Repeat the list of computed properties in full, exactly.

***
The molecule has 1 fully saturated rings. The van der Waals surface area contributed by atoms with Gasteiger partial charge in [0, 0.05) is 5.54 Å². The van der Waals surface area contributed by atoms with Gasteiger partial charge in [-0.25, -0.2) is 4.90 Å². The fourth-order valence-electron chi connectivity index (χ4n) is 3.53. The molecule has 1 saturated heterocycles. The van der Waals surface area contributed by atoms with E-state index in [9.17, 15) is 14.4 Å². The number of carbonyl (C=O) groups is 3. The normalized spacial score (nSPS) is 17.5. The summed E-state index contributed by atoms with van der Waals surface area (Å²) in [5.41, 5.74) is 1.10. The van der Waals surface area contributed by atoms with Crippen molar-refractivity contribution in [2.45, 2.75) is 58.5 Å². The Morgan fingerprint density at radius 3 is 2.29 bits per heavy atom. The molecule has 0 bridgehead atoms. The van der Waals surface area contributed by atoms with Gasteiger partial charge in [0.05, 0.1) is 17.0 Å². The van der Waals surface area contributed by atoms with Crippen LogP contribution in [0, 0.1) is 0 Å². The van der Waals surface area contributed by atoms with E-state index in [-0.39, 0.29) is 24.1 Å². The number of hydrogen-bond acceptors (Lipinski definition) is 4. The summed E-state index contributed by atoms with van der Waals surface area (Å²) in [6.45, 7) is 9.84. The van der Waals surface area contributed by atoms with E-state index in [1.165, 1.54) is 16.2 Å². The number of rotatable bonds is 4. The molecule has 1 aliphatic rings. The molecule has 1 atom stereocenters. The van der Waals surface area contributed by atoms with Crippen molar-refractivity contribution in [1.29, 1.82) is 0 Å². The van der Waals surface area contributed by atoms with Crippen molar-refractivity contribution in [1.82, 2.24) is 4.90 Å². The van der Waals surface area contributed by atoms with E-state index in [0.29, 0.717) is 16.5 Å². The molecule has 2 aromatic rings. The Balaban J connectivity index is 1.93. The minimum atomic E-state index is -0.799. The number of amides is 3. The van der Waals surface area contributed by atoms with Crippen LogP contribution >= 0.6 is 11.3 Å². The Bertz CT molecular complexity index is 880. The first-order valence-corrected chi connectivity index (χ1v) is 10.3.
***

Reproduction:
The molecule has 1 fully saturated rings. The van der Waals surface area contributed by atoms with Gasteiger partial charge in [0, 0.05) is 5.54 Å². The van der Waals surface area contributed by atoms with Gasteiger partial charge in [-0.25, -0.2) is 4.90 Å². The fourth-order valence-electron chi connectivity index (χ4n) is 3.53. The molecule has 1 saturated heterocycles. The van der Waals surface area contributed by atoms with E-state index in [9.17, 15) is 14.4 Å². The number of carbonyl (C=O) groups is 3. The normalized spacial score (nSPS) is 17.5. The summed E-state index contributed by atoms with van der Waals surface area (Å²) in [5.41, 5.74) is 1.10. The van der Waals surface area contributed by atoms with Crippen molar-refractivity contribution in [2.45, 2.75) is 58.5 Å². The Morgan fingerprint density at radius 3 is 2.29 bits per heavy atom. The molecule has 0 bridgehead atoms. The van der Waals surface area contributed by atoms with Gasteiger partial charge in [0.05, 0.1) is 17.0 Å². The van der Waals surface area contributed by atoms with Crippen LogP contribution in [0, 0.1) is 0 Å². The van der Waals surface area contributed by atoms with E-state index in [-0.39, 0.29) is 24.1 Å². The number of hydrogen-bond acceptors (Lipinski definition) is 4. The summed E-state index contributed by atoms with van der Waals surface area (Å²) in [6.45, 7) is 9.84. The van der Waals surface area contributed by atoms with E-state index in [1.165, 1.54) is 16.2 Å². The number of rotatable bonds is 4. The molecule has 1 aliphatic rings. The molecule has 1 atom stereocenters. The van der Waals surface area contributed by atoms with Crippen molar-refractivity contribution in [1.29, 1.82) is 0 Å². The van der Waals surface area contributed by atoms with Crippen molar-refractivity contribution in [1.82, 2.24) is 4.90 Å². The van der Waals surface area contributed by atoms with E-state index in [0.29, 0.717) is 16.5 Å². The molecule has 2 aromatic rings. The Balaban J connectivity index is 1.93. The minimum atomic E-state index is -0.799. The number of amides is 3. The van der Waals surface area contributed by atoms with Crippen LogP contribution >= 0.6 is 11.3 Å². The Bertz CT molecular complexity index is 880. The first-order valence-corrected chi connectivity index (χ1v) is 10.3.